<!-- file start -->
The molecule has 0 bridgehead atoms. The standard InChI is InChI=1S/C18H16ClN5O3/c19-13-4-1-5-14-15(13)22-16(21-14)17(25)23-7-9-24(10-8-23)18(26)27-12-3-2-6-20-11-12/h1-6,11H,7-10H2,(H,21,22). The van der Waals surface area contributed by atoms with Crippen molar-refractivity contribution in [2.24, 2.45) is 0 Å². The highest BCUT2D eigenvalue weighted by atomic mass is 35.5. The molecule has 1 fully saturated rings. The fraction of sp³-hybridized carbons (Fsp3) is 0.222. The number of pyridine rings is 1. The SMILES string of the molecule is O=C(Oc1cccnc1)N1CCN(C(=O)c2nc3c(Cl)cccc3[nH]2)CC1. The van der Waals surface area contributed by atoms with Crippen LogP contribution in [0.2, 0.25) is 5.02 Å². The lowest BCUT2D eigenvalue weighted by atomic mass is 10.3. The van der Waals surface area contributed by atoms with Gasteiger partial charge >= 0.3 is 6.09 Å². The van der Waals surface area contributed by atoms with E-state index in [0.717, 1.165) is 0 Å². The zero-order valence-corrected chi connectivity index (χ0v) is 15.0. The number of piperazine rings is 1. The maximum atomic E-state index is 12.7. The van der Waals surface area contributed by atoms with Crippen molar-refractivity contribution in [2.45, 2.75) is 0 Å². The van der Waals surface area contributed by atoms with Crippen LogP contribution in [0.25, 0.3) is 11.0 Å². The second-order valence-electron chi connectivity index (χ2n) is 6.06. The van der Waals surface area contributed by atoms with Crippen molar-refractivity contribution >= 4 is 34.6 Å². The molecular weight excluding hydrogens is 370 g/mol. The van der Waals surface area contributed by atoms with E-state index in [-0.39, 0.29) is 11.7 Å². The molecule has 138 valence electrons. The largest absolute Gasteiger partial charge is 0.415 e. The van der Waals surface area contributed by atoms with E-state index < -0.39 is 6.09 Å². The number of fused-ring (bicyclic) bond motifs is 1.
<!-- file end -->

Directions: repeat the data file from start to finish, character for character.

The molecule has 0 bridgehead atoms. The standard InChI is InChI=1S/C18H16ClN5O3/c19-13-4-1-5-14-15(13)22-16(21-14)17(25)23-7-9-24(10-8-23)18(26)27-12-3-2-6-20-11-12/h1-6,11H,7-10H2,(H,21,22). The van der Waals surface area contributed by atoms with Crippen molar-refractivity contribution in [2.24, 2.45) is 0 Å². The highest BCUT2D eigenvalue weighted by atomic mass is 35.5. The molecule has 1 fully saturated rings. The fraction of sp³-hybridized carbons (Fsp3) is 0.222. The number of pyridine rings is 1. The SMILES string of the molecule is O=C(Oc1cccnc1)N1CCN(C(=O)c2nc3c(Cl)cccc3[nH]2)CC1. The van der Waals surface area contributed by atoms with Crippen LogP contribution in [0.2, 0.25) is 5.02 Å². The lowest BCUT2D eigenvalue weighted by atomic mass is 10.3. The van der Waals surface area contributed by atoms with Gasteiger partial charge >= 0.3 is 6.09 Å². The van der Waals surface area contributed by atoms with E-state index in [0.717, 1.165) is 0 Å². The zero-order valence-corrected chi connectivity index (χ0v) is 15.0. The number of piperazine rings is 1. The maximum atomic E-state index is 12.7. The van der Waals surface area contributed by atoms with Crippen molar-refractivity contribution in [2.45, 2.75) is 0 Å². The van der Waals surface area contributed by atoms with Crippen LogP contribution in [0.25, 0.3) is 11.0 Å². The second-order valence-electron chi connectivity index (χ2n) is 6.06. The van der Waals surface area contributed by atoms with Crippen molar-refractivity contribution >= 4 is 34.6 Å². The molecular weight excluding hydrogens is 370 g/mol. The van der Waals surface area contributed by atoms with E-state index in [-0.39, 0.29) is 11.7 Å². The molecule has 138 valence electrons. The largest absolute Gasteiger partial charge is 0.415 e. The van der Waals surface area contributed by atoms with E-state index < -0.39 is 6.09 Å². The number of fused-ring (bicyclic) bond motifs is 1.